Published by Communications and Public Affairs (519) 824-4120, Ext. 56982 or 53338
May 28, 2004
Wheels in Motion to raise funds, awareness of spinal cord injuries
The University of Guelph is hosting a Wheels in Motion event June 13 to raise awareness and funds to improve the quality of life for people with spinal cord injuries. It is the first time the university, the city of Guelph and Guelph Services for Persons with Disabilities have taken part in the national fundraiser.
The event will be held at the university’s W. F. Mitchell Athletics Centre from noon to 2 p.m. (registration is at 11a.m.) Participants obtain pledges individually or as part of a team and then wheel, bike, skate, run or walk a two-kilometre course around campus. There will also be a barbecue, obstacle course, music and awards. Wheels in Motion is the initiative of Rick Hansen, a Canadian Olympic wheelchair marathon champion who wheeled 40,000 kilometres to raise money for research and services. Fundraisers are scheduled in hundreds of communities across Canada.
Guelph’s event is being co-chaired by Cyndy McLean, director of U of G’s Health and Performance Centre, who suffered a tragic fall last June 13 and is now paraplegic; and Dan Harvey, a 18 year-old Guelph youth who fractured his neck in a trampoline accident and has quadriplegia. McLean and Harvey became close friends after spending months in the same rehabilitation hospital. “Our goal is to have a positive event in Guelph and set a foundation so that we can continue to build from it in the future,” McLean said.
Wheels in Motion comes on the one-year anniversary of McLean’s accident. She was walking on a Michigan peninsula with her dog when they both fell more than 100 feet off a cliff. McLean, who is also heading a team of 40 people who have raised more than $4,000, says she hopes the event helps educate people about the challenges of living with a spinal cord injury. “Most people think a spinal cord injury means you sit in a chair and that’s the end of it. It’s only the beginning. There are so many other things.”
For example, people with spinal cord injuries are often in constant pain, requiring rehabilitative therapy and special care, she said. Some 84 per cent of spinal cord injuries happen to people under age 34, so health care and equipment over a lifetime can cost millions of dollars. Equipment is also expensive, with wheelchairs costing thousands of dollars, exercise equipment upwards of $12,000 and specially altered vehicles as much as $60,000.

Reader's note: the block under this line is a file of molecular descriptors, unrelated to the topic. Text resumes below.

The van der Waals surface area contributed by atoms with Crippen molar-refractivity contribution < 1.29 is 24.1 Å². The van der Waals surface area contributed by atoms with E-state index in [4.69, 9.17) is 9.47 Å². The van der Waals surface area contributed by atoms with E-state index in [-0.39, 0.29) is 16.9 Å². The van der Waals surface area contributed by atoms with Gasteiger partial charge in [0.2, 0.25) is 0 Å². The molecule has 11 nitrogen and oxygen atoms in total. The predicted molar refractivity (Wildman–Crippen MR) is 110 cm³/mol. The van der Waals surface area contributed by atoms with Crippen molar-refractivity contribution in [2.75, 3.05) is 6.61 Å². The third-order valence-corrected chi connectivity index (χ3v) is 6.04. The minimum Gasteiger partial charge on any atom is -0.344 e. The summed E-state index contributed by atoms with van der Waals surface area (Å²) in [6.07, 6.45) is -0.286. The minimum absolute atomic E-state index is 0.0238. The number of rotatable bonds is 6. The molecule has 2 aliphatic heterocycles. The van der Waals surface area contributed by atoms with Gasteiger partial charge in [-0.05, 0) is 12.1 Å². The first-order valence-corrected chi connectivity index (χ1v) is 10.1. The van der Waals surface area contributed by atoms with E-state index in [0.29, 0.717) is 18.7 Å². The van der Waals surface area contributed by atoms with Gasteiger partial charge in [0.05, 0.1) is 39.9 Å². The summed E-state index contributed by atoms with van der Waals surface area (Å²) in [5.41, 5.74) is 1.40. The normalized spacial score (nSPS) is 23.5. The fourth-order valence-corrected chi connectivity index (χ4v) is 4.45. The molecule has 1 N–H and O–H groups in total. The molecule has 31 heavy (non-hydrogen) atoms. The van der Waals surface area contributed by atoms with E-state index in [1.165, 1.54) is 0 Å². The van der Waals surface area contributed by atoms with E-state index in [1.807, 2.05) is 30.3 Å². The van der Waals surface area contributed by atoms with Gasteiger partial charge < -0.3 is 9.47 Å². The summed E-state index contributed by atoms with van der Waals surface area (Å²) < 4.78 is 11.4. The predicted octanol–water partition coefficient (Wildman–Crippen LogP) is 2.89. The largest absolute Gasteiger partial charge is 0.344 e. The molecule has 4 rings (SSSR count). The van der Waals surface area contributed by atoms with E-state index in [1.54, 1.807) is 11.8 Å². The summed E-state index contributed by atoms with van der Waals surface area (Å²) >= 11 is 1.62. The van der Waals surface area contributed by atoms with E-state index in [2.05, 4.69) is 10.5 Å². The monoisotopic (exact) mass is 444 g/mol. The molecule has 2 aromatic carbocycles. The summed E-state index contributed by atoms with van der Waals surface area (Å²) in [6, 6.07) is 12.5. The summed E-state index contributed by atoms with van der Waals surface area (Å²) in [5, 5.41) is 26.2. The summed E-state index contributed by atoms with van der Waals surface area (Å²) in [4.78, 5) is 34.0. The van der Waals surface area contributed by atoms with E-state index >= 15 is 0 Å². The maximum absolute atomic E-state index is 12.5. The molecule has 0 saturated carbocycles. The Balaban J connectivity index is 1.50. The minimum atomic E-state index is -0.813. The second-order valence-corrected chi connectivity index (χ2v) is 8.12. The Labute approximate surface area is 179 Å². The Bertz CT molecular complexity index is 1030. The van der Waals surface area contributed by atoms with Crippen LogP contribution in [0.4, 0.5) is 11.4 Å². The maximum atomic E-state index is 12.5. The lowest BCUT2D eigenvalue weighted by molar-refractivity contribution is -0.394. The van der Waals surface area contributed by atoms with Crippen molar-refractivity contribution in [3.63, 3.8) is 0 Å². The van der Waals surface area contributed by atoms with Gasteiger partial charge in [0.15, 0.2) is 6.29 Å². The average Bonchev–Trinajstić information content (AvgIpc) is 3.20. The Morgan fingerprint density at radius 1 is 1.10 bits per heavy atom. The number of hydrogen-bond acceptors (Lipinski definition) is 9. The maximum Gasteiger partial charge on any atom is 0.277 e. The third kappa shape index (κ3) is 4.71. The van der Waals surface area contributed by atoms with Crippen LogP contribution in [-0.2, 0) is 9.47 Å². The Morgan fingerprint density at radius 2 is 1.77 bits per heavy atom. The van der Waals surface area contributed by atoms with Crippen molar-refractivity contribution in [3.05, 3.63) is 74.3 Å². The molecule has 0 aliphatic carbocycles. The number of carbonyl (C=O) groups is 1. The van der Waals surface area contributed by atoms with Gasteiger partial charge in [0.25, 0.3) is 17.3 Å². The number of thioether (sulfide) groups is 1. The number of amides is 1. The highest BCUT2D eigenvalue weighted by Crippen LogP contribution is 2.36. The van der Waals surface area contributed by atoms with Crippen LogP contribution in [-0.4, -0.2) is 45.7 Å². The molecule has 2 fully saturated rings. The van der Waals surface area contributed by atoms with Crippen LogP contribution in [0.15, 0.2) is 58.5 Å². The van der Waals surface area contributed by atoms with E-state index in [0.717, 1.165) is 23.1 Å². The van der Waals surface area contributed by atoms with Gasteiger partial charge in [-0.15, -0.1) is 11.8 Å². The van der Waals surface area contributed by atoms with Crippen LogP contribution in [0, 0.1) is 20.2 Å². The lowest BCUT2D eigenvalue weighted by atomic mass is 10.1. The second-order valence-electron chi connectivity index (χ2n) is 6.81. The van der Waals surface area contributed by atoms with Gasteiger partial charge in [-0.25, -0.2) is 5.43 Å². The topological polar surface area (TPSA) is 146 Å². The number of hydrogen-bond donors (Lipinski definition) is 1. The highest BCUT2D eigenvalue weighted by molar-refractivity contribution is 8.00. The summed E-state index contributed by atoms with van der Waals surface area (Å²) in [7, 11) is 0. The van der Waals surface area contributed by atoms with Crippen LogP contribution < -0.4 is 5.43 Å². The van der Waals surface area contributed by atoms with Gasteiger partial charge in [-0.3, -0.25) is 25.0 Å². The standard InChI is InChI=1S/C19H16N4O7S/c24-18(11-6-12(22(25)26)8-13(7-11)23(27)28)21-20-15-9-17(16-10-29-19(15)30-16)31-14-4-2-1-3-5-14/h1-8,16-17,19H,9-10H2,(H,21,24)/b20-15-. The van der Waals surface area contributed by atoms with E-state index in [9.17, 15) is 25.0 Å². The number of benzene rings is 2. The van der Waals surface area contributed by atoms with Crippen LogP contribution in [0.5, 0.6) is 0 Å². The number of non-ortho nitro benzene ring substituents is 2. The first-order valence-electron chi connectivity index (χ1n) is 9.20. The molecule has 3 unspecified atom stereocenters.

Half of the proceeds raised from Wheels in Motion are directed to needs identified in the host community. Some of Guelph’s top priorities are improved access and transportation and equipment for exercise and therapy. “Currently, you are allowed roughly six months of rehabilitative therapy,” McLean said. “When your time is up, there is not a facility in Guelph where you can go to exercise. None of the local gyms have the necessary equipment.”
The remaining funds go toward research. About 90 per cent of what is known about spinal cord injuries has been discovered in the past decade, McLean said. “I recognize that I may never walk again, but supporting research may mean that 10 years down the road, someone who is injured may benefit from immediate intervention and have the potential to recover.”
McLean was still in hospital when she received a call last October asking for her help with Wheels in Motion. She didn’t learn that it was scheduled for June 13 until much later, but welcomes the diversion on the one-year anniversary of her accident. “I don’t believe everything happens for a reason, but I believe that sometimes, things happen that we can’t always explain.”
Pledge forms for Wheels in Motion are available at branches of Scotia Bank, through the Web site, www.rickhansen.com, or by calling (519) 836-1812, Ext. 0.
For media questions, contact Communications and Public Affairs: Lori Bona Hunt, (519) 824-4120, Ext. 53338, or Rachelle Cooper, (519) 824-4120, Ext. 56982.